There is no way to pick the best Pixar film. Can we all agree on that? They’ve not made a bad animated movie yet, and it is SO BLOODY HARD to single out my favorite. But I guess....yeah, I guess it has to be Wall-E. Everyone who’s not living on the ocean floor knows why this film is so good, but let me just address what makes it so amazing to me personally: the silence. For a great deal of the movie, there are no human voices beyond a few faded recordings and the vaguely phonetic chirps and squawks of the titular robot, who has spent centuries tirelessly gathering refuse on an abandoned, trash-encrusted planet Earth. Yet the wordless Wall-E is as good a physical comedian as Keaton or Chaplin and as lovable as E.T. The romance between him and EVE (the sleek, sexy, feminine iBot who’s way out of his league) is hilarious, hopeless, and heartwarming, and the resulting sci-fi action shenanigans are driven, not by plot or by the need to blow stuff up, but by the simple bond between two robots who, like all robots, were built by us and represent everything we hope for and fear about ourselves. Think of that. Marvel on it. If Dreamworks had gotten their paws on this property, Wall-E would be screeching with the voice of Will Ferrell and using farts to propel himself. Thank you so much, Pixar, for being classy and old-fashioned, for knowing how to tell a perfect story. For tapping into wonder.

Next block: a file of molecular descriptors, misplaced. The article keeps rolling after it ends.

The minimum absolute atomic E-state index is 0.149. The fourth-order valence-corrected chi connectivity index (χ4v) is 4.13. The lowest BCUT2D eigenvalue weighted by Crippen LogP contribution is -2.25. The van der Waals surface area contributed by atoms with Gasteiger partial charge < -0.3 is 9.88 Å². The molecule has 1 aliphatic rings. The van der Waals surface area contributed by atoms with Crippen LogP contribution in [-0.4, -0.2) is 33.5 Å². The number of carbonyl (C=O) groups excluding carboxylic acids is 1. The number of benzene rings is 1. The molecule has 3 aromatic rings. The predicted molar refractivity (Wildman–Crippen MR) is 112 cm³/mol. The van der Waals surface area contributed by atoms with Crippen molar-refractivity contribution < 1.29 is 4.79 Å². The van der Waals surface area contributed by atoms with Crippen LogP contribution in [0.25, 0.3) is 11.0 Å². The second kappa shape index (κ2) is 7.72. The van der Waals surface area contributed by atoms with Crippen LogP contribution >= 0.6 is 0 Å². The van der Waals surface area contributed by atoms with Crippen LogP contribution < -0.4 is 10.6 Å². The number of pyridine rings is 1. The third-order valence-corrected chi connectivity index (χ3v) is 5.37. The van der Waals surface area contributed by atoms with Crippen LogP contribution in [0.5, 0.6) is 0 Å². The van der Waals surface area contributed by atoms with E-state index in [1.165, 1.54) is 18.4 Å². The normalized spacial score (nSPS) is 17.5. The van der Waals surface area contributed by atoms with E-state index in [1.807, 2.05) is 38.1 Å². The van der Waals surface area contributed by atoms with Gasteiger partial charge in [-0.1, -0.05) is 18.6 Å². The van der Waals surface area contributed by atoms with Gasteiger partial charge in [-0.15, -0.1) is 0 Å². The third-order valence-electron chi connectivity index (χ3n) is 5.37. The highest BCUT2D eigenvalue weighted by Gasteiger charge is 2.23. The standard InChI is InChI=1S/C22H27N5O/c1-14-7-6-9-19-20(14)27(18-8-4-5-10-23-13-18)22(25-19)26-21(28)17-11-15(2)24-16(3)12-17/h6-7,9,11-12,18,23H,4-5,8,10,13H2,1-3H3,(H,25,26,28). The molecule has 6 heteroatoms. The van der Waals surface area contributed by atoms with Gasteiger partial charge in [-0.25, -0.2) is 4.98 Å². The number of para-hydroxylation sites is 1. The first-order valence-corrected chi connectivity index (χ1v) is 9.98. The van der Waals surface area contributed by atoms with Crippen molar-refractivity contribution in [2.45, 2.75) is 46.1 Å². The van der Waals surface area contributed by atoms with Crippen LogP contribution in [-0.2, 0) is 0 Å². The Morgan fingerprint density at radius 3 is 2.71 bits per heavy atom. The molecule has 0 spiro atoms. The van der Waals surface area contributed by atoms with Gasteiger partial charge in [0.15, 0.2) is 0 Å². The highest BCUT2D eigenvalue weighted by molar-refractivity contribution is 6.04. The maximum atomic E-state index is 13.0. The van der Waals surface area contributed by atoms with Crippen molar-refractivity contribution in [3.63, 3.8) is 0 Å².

BEST SCENE: Wall-E’s befuddled courtship of EVE, as I said. Not only will it make you laugh and break your heart at the same time, it foreshadowed the even more sob-inducing wordless romance at the beginning of Pixar’s next film, Up. Grab a box of tissues and a bar of chocolate.

The Wrong Trousers (1993)
Long live Wallace and Gromit! The Wrong Trousers wasn’t the first claymation I’d ever seen, but one look at it and I knew this was something special, something charming and British and definitive. I only have to summarize the plot -- evil penguin uses pair of remote-controlled robotic pants in a diamond heist, only to be foiled by inventor and his dog -- and you want to see this movie, even if you’ve already seen it. I fell in love with Wallace, the delightfully dopey inventor in the tweed vest, and Gromit, his resourceful and long-suffering pooch, who emotes more with his clay eyebrows than many actors do with their whole damn body. I was genuinely creeped out by Feathers McGraw, the dead-eyed penguin bad guy. Each scene is constructed with loving attention to detail, and each gag beautifully sets up the next one in an escalating chain of craziness. British humor works by its own lovely mechanisms, and how lucky we are that comedy can be internationally shared! Wallace and Gromit have made a feature film and several shorts, all brilliant, but The Wrong Trousers will always be my favorite. It’s a perfect animated film to me.
BEST SCENE: The train chase at the end. And by “train chase” I mean model trains, as our heroes pursue their feathered nemesis around the living room. No scene can provide thrills and belly-laughs in such equal measure.